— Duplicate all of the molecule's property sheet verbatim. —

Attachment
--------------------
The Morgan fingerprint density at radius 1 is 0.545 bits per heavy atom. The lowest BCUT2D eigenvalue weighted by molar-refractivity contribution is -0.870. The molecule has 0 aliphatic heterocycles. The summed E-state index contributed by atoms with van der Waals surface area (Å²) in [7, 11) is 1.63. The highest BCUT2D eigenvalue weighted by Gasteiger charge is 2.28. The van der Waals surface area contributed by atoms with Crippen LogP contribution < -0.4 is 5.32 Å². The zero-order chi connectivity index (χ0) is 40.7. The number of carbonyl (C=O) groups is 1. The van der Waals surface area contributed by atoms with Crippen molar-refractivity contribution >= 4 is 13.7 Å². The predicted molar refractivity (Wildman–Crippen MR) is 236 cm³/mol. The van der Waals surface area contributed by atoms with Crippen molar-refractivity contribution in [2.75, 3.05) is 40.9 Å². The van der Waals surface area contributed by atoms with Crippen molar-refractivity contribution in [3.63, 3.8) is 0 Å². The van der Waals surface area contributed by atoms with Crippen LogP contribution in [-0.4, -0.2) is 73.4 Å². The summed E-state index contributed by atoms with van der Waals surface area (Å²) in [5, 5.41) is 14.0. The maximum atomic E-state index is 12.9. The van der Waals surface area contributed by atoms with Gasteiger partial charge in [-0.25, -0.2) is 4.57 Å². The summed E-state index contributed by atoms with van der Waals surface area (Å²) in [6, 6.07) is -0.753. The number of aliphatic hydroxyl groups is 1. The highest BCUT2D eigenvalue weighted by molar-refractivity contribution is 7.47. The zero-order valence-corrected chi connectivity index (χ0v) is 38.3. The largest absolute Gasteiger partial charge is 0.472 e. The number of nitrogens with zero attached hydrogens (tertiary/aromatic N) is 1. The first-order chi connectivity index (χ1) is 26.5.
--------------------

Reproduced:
The Morgan fingerprint density at radius 1 is 0.545 bits per heavy atom. The lowest BCUT2D eigenvalue weighted by molar-refractivity contribution is -0.870. The molecule has 0 aliphatic heterocycles. The summed E-state index contributed by atoms with van der Waals surface area (Å²) in [7, 11) is 1.63. The highest BCUT2D eigenvalue weighted by Gasteiger charge is 2.28. The van der Waals surface area contributed by atoms with Crippen LogP contribution < -0.4 is 5.32 Å². The zero-order chi connectivity index (χ0) is 40.7. The number of carbonyl (C=O) groups is 1. The van der Waals surface area contributed by atoms with Crippen molar-refractivity contribution >= 4 is 13.7 Å². The predicted molar refractivity (Wildman–Crippen MR) is 236 cm³/mol. The van der Waals surface area contributed by atoms with Crippen molar-refractivity contribution in [2.75, 3.05) is 40.9 Å². The van der Waals surface area contributed by atoms with Crippen molar-refractivity contribution in [3.63, 3.8) is 0 Å². The van der Waals surface area contributed by atoms with Crippen LogP contribution in [-0.4, -0.2) is 73.4 Å². The summed E-state index contributed by atoms with van der Waals surface area (Å²) in [5, 5.41) is 14.0. The maximum atomic E-state index is 12.9. The van der Waals surface area contributed by atoms with Gasteiger partial charge in [-0.25, -0.2) is 4.57 Å². The summed E-state index contributed by atoms with van der Waals surface area (Å²) in [6, 6.07) is -0.753. The number of aliphatic hydroxyl groups is 1. The highest BCUT2D eigenvalue weighted by molar-refractivity contribution is 7.47. The zero-order valence-corrected chi connectivity index (χ0v) is 38.3. The largest absolute Gasteiger partial charge is 0.472 e. The number of nitrogens with zero attached hydrogens (tertiary/aromatic N) is 1. The first-order chi connectivity index (χ1) is 26.5.